By 1935, the game of Monopoly--including the name--had formed. Two years later, Parker Brothers included die-cast metal player pieces, including a car, a top hat, an iron, a shoe and a thimble, in Monopoly sets. Why? Eddie Deezen asked John Chaneski, an expert on board games:
When Monopoly was first created in the early 1930s, there were no pieces like we know them, so they went to Cracker Jack, which at the time was offering tiny metal tchotchkes, like cars. They used the same molds to make the Monopoly pieces. Game Show sells some antique Cracker Jack prizes and, sure enough, the toy car is exactly the same as the Monopoly car. In fact, there’s also a candlestick, which seems to be the model for the one in Clue. [...]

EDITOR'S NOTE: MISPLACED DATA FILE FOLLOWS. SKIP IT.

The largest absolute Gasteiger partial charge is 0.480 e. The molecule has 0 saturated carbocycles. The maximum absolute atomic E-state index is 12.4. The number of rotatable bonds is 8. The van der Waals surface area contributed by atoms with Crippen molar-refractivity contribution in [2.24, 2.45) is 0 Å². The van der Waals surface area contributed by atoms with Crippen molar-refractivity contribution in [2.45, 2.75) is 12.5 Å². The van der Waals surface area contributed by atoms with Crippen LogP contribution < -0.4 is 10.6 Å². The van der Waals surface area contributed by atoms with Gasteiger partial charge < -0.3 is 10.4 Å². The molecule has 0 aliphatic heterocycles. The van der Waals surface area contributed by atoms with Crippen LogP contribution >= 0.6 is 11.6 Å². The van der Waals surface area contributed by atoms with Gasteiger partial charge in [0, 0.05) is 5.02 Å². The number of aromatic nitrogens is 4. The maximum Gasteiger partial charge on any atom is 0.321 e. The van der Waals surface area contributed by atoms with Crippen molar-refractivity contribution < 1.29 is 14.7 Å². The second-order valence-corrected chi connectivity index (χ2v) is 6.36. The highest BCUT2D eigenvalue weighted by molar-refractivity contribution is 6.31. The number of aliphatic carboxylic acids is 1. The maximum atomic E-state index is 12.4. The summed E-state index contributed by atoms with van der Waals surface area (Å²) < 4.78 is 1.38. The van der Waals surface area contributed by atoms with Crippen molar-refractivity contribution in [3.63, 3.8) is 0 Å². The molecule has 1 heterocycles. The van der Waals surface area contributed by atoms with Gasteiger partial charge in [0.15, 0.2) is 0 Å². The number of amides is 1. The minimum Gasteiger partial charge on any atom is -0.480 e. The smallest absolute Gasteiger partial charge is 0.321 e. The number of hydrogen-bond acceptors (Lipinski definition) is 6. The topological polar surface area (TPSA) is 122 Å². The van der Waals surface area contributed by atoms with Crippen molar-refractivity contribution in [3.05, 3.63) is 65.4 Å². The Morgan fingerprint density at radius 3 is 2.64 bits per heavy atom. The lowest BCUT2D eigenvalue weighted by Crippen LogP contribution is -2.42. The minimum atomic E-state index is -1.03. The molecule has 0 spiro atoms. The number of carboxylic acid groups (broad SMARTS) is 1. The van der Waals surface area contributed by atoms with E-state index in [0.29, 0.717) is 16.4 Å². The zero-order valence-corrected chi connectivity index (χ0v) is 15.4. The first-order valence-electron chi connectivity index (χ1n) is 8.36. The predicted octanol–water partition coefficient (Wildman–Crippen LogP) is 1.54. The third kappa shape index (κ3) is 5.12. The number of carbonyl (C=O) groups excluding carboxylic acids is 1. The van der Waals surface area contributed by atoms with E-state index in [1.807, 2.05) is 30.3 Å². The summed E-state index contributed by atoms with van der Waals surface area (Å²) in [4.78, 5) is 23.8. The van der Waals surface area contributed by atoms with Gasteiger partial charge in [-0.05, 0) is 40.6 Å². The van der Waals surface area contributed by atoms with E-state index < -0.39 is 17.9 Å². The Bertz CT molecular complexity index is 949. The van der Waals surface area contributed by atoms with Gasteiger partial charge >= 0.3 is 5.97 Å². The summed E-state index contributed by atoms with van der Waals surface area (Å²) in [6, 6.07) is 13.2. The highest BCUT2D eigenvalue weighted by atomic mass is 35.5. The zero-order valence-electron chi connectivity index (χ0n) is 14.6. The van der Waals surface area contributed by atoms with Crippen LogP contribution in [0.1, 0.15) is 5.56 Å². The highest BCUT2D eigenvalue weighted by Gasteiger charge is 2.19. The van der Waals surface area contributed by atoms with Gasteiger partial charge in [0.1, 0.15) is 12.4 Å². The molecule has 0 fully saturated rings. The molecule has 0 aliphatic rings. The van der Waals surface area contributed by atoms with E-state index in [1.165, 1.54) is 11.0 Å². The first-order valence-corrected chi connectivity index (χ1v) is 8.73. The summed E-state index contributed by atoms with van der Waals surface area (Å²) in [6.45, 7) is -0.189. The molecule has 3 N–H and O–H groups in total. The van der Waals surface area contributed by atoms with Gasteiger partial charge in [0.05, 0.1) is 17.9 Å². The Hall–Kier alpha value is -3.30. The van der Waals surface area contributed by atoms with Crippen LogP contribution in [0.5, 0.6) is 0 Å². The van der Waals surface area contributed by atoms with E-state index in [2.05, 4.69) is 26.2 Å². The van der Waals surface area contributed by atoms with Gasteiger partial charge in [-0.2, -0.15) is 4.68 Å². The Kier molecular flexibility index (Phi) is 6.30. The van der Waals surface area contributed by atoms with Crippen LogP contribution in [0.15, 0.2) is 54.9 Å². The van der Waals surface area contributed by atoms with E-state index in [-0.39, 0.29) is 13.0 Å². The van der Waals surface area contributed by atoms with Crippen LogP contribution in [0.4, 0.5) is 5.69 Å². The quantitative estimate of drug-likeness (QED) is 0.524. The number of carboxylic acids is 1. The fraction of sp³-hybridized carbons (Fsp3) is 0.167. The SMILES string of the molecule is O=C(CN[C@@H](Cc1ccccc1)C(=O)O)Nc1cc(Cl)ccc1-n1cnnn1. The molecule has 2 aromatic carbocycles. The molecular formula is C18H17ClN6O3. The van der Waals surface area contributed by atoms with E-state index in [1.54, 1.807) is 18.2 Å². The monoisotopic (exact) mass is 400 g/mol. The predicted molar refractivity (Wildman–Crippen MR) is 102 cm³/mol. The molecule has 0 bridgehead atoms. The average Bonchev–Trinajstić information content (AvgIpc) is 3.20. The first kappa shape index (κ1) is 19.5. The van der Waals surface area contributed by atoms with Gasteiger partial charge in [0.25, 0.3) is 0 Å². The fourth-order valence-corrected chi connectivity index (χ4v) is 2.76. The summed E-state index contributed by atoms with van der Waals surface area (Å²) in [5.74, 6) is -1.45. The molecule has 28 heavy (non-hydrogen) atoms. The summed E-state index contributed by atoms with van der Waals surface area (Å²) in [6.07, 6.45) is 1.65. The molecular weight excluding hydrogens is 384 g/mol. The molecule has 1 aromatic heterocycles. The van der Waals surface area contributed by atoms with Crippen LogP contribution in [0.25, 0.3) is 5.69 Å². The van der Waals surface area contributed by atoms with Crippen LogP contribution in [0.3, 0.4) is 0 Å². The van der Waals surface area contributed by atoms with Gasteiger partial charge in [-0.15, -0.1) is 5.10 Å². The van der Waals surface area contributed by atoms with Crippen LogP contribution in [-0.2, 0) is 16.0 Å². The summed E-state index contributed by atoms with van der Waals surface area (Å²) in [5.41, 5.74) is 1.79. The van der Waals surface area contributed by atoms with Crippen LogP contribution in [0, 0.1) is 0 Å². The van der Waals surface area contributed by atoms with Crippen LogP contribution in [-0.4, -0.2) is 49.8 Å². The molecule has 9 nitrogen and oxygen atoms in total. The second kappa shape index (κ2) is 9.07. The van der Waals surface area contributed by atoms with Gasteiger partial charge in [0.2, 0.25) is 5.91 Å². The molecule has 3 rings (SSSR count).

I think they chose Cracker Jack prizes that symbolize wealth and poverty. The car, top hat, and dog (especially a little terrier like Asta, then famous from “The Thin Man” movie series) were all possessions of the wealthy. The thimble, wheelbarrow, old shoe, and iron were possessions or tools of the poor.